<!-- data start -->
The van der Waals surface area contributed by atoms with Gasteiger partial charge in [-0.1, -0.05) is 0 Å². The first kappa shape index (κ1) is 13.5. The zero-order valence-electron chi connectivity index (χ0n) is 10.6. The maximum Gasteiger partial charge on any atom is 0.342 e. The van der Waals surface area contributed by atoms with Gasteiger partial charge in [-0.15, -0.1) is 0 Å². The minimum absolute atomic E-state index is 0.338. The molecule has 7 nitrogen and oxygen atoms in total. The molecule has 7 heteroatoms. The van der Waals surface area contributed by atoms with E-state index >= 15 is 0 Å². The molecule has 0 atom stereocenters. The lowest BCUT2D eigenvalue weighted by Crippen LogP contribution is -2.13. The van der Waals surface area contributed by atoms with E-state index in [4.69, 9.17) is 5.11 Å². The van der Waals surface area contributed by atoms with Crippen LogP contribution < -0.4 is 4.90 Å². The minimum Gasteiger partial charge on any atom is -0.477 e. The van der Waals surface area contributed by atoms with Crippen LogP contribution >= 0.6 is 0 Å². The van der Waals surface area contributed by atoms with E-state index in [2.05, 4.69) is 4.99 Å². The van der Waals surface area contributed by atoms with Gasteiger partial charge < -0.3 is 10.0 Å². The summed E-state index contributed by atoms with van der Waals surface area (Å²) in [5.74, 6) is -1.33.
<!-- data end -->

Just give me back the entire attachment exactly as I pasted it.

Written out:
The van der Waals surface area contributed by atoms with Gasteiger partial charge in [-0.1, -0.05) is 0 Å². The first kappa shape index (κ1) is 13.5. The zero-order valence-electron chi connectivity index (χ0n) is 10.6. The maximum Gasteiger partial charge on any atom is 0.342 e. The van der Waals surface area contributed by atoms with Gasteiger partial charge in [-0.15, -0.1) is 0 Å². The minimum absolute atomic E-state index is 0.338. The molecule has 7 nitrogen and oxygen atoms in total. The molecule has 7 heteroatoms. The van der Waals surface area contributed by atoms with E-state index >= 15 is 0 Å². The molecule has 0 atom stereocenters. The lowest BCUT2D eigenvalue weighted by Crippen LogP contribution is -2.13. The van der Waals surface area contributed by atoms with E-state index in [4.69, 9.17) is 5.11 Å². The van der Waals surface area contributed by atoms with Crippen LogP contribution < -0.4 is 4.90 Å². The minimum Gasteiger partial charge on any atom is -0.477 e. The van der Waals surface area contributed by atoms with Crippen LogP contribution >= 0.6 is 0 Å². The van der Waals surface area contributed by atoms with E-state index in [2.05, 4.69) is 4.99 Å². The van der Waals surface area contributed by atoms with Gasteiger partial charge < -0.3 is 10.0 Å². The summed E-state index contributed by atoms with van der Waals surface area (Å²) in [5.74, 6) is -1.33.